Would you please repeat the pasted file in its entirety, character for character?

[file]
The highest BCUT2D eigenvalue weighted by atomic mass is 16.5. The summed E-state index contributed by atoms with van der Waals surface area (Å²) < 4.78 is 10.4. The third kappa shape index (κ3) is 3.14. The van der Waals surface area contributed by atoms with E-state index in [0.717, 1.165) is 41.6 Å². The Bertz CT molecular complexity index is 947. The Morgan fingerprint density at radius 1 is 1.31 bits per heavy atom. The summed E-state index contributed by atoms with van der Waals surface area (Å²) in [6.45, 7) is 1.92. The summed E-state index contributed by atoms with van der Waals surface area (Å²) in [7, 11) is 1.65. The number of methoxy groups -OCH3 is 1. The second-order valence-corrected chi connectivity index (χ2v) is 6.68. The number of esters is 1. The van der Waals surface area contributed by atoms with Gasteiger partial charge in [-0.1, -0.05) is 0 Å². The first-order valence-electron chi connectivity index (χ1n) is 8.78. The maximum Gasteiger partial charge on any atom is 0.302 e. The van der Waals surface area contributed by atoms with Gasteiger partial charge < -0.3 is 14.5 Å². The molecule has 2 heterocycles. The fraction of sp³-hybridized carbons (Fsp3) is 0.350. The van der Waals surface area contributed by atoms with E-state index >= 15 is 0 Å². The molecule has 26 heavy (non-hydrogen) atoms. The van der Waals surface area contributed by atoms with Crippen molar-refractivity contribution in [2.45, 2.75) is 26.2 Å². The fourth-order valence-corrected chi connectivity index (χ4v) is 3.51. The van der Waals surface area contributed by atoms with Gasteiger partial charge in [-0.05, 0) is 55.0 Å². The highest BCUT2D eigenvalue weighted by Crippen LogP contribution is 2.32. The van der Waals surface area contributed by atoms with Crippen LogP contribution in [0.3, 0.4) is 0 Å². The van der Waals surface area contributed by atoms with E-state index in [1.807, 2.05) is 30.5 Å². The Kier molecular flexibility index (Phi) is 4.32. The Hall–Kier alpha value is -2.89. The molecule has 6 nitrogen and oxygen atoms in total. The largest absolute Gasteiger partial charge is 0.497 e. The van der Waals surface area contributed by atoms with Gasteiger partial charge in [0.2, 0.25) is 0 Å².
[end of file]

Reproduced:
The highest BCUT2D eigenvalue weighted by atomic mass is 16.5. The summed E-state index contributed by atoms with van der Waals surface area (Å²) < 4.78 is 10.4. The third kappa shape index (κ3) is 3.14. The van der Waals surface area contributed by atoms with E-state index in [0.717, 1.165) is 41.6 Å². The Bertz CT molecular complexity index is 947. The Morgan fingerprint density at radius 1 is 1.31 bits per heavy atom. The summed E-state index contributed by atoms with van der Waals surface area (Å²) in [6.45, 7) is 1.92. The summed E-state index contributed by atoms with van der Waals surface area (Å²) in [7, 11) is 1.65. The number of methoxy groups -OCH3 is 1. The second-order valence-corrected chi connectivity index (χ2v) is 6.68. The number of esters is 1. The van der Waals surface area contributed by atoms with Gasteiger partial charge in [-0.1, -0.05) is 0 Å². The first-order valence-electron chi connectivity index (χ1n) is 8.78. The maximum Gasteiger partial charge on any atom is 0.302 e. The van der Waals surface area contributed by atoms with Gasteiger partial charge < -0.3 is 14.5 Å². The molecule has 2 heterocycles. The fraction of sp³-hybridized carbons (Fsp3) is 0.350. The van der Waals surface area contributed by atoms with E-state index >= 15 is 0 Å². The molecule has 26 heavy (non-hydrogen) atoms. The van der Waals surface area contributed by atoms with Crippen molar-refractivity contribution in [2.45, 2.75) is 26.2 Å². The fourth-order valence-corrected chi connectivity index (χ4v) is 3.51. The van der Waals surface area contributed by atoms with Gasteiger partial charge in [-0.05, 0) is 55.0 Å². The highest BCUT2D eigenvalue weighted by Crippen LogP contribution is 2.32. The van der Waals surface area contributed by atoms with Crippen LogP contribution in [0.3, 0.4) is 0 Å². The van der Waals surface area contributed by atoms with E-state index in [1.807, 2.05) is 30.5 Å². The Kier molecular flexibility index (Phi) is 4.32. The Hall–Kier alpha value is -2.89. The molecule has 6 nitrogen and oxygen atoms in total. The largest absolute Gasteiger partial charge is 0.497 e. The van der Waals surface area contributed by atoms with Gasteiger partial charge in [0.2, 0.25) is 0 Å².